Media release: The purpose of the survey is to determine candidates’ stances on key issues related to policing, ahead of the upcoming municipal election on October 17, 2020. Topics covered in the survey range from the Calls for Justice from the Report of the National Inquiry into Missing and Murdered Indigenous Women and Girls, to the HRM budget and the delivery of policing services by the Halifax Regional Police and RCMP.

On the evening of August 13, 2020, in my own neighbourhood, right outside of my children’s classroom, I witnessed a Halifax police officer accelerate his vehicle to make physical contact with a woman, temporarily throwing her off balance. Vehicular assault. From a block away I could hear her pleading with the officer to leave her alone up until that point. After stumbling momentarily she asked the officer why he’d done that and then used the phrase “Black Lives Matter”. My heart raced.

Join us on August 28th from 2-4pm to demand justice for our community member Kayla Borden. On July 28, 202 Kayla Borden was racially profiled and arrested by 6 Halifax Regional Police Officers.

Open letter: On behalf of the members of the Jamaican Cultural Association of Nova Scotia (JCANS), we wish to express our displeasure and outrage at the unfair arrest and treatment of KAYLA BORDEN by the Halifax Regional Police. She is a valued member of our Association. This was a blatant case of Anti-Black Racism manifested so egregiously in characteristic Racial Profiling in street checks by law enforcement agencies in the Halifax Regional Municipality (HRM).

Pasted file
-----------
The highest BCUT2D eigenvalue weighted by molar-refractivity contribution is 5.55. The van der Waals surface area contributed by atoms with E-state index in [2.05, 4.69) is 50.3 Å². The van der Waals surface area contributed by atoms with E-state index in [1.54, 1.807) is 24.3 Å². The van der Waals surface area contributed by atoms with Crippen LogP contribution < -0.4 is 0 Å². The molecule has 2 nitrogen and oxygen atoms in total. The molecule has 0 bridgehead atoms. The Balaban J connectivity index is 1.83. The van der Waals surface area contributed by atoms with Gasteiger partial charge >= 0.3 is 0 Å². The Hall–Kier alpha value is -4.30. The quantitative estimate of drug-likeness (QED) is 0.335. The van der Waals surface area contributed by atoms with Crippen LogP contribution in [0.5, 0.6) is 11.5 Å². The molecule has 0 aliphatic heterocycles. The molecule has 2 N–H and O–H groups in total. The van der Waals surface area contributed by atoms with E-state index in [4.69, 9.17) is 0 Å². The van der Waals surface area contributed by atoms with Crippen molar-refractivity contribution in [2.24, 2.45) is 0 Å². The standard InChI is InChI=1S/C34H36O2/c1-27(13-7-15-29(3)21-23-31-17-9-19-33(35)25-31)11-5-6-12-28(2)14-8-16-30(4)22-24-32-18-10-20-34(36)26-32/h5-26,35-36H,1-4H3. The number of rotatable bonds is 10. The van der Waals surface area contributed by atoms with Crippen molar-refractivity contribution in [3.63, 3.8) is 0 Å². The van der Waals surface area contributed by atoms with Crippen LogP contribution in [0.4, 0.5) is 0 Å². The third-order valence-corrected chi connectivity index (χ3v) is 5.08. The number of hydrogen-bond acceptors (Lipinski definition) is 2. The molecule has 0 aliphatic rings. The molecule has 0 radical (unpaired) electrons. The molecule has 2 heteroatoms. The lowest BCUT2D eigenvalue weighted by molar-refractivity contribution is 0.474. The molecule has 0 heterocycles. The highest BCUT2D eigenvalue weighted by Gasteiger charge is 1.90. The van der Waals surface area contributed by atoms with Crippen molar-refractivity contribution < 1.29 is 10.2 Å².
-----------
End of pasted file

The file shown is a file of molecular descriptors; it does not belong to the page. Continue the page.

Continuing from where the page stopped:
On July 14, 2020, NS PPWG steering committee member El Jones was asked by Halifax Board of Police Commissioners (“HBPC,” “the Board”) Chair Natalie Borden to lead a committee for the purpose of recommending a definition of “defunding the police.”

n response, we proposed that we convene a committee to tender research and consultation on defunding the police in Halifax. We envision this process as being much broader than simply crafting a definition, as any definition that is not adequately supported by research and consultation will be of limited utility.

A complaint lodged by a Halifax couple who believe that they were racially profiled by Halifax Regional Police (HRP) hit a procedural hurdle at this morning’s Nova Scotia Police Review Board meeting. The issue had nothing to do with the complaints, and everything with HRP screwing up and not following due process. The disturbing part is that it may let the accused cops off the hook before the tribunal, scheduled to last two days, even gets started for real.